Equality in the rainforest: White-fronted lemurs

White-fronted lemurs (Eulemur albifrons) carry their name thanks to the appearance of the males: They have white fur around their face, which makes them look a bit old and wise. The corresponding females are rather unobtrusively colored and have completely brown fur. With two to two and a half kilos the lemurs are not very large, the weight is more like that of a small cat.

White-fronted lemurs are usually diurnal but are considered cathemeral. This means that they adapt their rhythm to the season and the food supply. In case of doubt, this means that they can also search for food at night. In the early morning, when it is still pleasantly cool and the morning dew moistens trees and leaves, white-fronted lemurs go in search of food on good days. Leaves and blossoms are the most common ones, and in the rainy season sometimes fruits and buds. In contrast to many other lemurs, white-fronted lemurs also regularly have insects on their menu. When it gets hotter around noon, white-fronted lemurs rest in the treetops until the afternoon, engage in social interaction and doze a lot. Only when it is getting dark again is it time for a second feeding round.

A white-fronted lemur female on Nosy Mangabe island

The mating season of white-fronted lemurs begins at the beginning of the dry season. Little is known about the mating itself. Each female gives birth to only one young after four months. It is carried on the belly for the first three weeks and rides on the mother’s back only later. From there it slowly discovers the world. It may nibble on a leaf of another member of the group or try a grasshopper out of mama’s hand, but will still be suckled. At about half a year of age, the young is weaned, usually in the middle of the rainy season and thus during the best food supply. This gives the young white-fronted lemur the best opportunity to grow up and later to provide for its own offspring.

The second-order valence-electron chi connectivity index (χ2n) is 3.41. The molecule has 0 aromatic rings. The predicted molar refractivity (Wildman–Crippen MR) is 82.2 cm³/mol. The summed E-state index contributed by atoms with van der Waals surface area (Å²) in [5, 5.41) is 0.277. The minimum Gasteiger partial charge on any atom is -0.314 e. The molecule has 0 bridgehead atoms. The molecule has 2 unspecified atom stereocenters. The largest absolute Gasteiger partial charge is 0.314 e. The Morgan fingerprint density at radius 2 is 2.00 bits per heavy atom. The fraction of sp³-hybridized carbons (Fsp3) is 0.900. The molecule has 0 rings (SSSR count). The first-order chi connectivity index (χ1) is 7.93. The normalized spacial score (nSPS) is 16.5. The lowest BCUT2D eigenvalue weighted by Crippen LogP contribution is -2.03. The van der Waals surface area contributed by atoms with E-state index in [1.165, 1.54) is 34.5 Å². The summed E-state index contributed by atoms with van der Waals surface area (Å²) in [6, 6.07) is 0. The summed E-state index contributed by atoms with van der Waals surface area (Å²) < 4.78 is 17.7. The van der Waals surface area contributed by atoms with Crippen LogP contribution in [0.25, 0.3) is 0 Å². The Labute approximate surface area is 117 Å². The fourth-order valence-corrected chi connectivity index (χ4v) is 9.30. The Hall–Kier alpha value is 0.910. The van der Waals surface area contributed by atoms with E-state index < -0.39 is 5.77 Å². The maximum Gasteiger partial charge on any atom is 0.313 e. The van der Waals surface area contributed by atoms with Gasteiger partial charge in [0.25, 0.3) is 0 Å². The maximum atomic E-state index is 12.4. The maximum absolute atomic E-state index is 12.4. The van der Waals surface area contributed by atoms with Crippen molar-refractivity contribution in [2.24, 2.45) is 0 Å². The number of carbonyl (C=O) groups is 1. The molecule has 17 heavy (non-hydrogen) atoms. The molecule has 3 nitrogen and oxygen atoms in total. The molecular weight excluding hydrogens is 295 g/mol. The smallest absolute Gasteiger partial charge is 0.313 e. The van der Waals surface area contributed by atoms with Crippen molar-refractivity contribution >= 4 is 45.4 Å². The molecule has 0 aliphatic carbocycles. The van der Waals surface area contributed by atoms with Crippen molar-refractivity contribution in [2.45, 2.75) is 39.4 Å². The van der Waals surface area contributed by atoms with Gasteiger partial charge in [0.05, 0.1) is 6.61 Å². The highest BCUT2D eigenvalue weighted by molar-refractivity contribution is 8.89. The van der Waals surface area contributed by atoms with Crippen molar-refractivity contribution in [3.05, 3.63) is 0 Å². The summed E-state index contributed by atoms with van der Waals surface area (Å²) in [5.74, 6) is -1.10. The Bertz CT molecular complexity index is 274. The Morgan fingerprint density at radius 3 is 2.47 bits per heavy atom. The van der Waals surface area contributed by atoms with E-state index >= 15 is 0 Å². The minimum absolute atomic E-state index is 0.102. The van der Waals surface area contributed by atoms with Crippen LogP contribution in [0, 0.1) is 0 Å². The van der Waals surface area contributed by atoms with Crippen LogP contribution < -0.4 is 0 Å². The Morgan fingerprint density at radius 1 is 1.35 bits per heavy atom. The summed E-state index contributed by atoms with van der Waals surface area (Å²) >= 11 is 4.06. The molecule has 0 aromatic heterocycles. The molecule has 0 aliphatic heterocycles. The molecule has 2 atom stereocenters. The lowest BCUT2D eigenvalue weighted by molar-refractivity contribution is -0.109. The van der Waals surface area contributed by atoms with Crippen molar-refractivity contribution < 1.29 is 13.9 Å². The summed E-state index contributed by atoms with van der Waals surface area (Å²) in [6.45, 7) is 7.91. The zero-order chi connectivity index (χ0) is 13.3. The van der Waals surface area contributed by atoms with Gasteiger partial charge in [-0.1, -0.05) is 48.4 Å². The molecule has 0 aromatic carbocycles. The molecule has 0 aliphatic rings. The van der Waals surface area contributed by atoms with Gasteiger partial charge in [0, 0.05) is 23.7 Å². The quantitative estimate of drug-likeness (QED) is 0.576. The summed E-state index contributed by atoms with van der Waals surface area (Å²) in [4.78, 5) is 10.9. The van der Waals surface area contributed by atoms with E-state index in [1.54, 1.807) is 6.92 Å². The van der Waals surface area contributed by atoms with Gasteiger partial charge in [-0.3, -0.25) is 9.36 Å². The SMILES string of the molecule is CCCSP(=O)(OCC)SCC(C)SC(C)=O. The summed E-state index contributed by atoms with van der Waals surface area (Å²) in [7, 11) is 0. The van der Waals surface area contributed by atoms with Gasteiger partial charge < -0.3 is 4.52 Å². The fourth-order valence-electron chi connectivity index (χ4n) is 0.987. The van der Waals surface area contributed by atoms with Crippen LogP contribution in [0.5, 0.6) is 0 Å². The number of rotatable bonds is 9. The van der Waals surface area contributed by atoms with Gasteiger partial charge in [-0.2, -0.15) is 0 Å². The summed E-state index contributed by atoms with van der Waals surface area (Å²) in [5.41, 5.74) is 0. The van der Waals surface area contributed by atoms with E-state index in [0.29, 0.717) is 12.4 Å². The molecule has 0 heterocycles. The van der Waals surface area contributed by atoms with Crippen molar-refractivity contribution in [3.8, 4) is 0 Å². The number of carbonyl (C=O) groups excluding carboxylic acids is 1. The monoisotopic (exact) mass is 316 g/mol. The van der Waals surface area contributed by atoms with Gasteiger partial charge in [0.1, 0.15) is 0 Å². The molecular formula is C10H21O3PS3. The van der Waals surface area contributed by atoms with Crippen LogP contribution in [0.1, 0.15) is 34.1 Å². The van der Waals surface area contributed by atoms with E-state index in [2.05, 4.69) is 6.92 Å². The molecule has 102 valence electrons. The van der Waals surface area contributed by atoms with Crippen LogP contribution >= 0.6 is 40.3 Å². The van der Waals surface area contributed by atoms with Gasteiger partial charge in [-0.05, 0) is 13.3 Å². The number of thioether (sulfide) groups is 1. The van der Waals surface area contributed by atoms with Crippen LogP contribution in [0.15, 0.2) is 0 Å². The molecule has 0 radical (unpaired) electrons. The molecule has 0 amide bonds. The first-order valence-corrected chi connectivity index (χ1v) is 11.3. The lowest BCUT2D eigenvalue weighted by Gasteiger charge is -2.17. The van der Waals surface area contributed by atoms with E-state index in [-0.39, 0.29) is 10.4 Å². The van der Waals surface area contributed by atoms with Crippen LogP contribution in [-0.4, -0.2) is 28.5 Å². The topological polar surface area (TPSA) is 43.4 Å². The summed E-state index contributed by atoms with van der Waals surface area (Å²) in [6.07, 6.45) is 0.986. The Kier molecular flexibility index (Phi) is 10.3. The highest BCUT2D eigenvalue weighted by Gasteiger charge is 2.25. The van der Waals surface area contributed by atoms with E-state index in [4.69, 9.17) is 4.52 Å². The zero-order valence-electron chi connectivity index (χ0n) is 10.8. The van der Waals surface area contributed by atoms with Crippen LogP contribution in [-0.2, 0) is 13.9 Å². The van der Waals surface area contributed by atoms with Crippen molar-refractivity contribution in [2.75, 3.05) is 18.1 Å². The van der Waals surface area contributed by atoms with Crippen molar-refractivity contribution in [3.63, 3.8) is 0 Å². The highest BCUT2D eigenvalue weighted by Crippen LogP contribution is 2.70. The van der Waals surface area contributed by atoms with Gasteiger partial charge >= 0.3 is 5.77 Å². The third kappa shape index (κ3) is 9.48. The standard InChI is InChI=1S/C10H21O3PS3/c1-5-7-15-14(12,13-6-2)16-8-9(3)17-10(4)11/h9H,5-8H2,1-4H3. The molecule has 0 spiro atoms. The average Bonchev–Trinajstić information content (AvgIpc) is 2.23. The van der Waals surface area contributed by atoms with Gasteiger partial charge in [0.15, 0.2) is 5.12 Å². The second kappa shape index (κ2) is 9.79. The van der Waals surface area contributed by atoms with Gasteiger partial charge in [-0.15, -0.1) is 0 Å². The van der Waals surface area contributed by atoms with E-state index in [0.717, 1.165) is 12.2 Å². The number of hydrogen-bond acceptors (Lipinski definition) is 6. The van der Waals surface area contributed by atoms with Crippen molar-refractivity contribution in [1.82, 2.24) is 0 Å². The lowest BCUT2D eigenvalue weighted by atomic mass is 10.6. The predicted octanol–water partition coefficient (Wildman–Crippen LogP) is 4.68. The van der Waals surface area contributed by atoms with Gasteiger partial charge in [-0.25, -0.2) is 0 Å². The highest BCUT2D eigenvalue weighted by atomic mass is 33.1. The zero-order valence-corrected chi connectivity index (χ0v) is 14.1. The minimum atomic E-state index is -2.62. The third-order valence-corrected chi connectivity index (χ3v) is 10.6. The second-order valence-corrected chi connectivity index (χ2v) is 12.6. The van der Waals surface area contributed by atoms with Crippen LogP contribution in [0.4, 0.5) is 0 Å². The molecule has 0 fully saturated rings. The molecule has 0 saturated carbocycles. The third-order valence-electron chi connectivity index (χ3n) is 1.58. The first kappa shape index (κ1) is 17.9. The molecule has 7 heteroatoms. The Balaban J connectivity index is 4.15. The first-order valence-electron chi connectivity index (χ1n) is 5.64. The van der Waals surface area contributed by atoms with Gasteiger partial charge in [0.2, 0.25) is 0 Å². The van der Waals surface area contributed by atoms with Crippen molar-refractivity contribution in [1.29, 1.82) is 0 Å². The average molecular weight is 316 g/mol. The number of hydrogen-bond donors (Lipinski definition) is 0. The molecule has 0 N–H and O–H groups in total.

A small peculiarity among these lemurs is the fact that the females are not known to be in charge of the groups. This is very unusual because, with most lemurs, the females rule everything the group does. With the white-fronted lemurs, however, this is not so. There seems to be more of a form of equality between the sexes with these lemurs. The groups consist of up to nine animals, among which no real hierarchy can be observed.

White-headed lemurs only exist in the northeast of Madagascar and nowhere else in the world. Their main habitat is around the bay of Antongil, the “cradle of whales”. One finds them exclusively in the intact rainforest. They do not inhabit rainforests destroyed by slash-and-burn or logging, which is why they are massively threatened by the decline of their habitat. On the IUCN red list, their status is now indicated as “endangered” because the population size has been steadily decreasing for years.

White-fronted lemurs can be observed in the wild in the Marojejy and Masoala National Parks with the associated island of Nosy Mangabe. They are not very shy and, like all curious macaws, often come relatively close to the observer. How old the lemurs can become is unknown. It is assumed that they can live up to 20 years in nature, similar to the closely related black lemurs.

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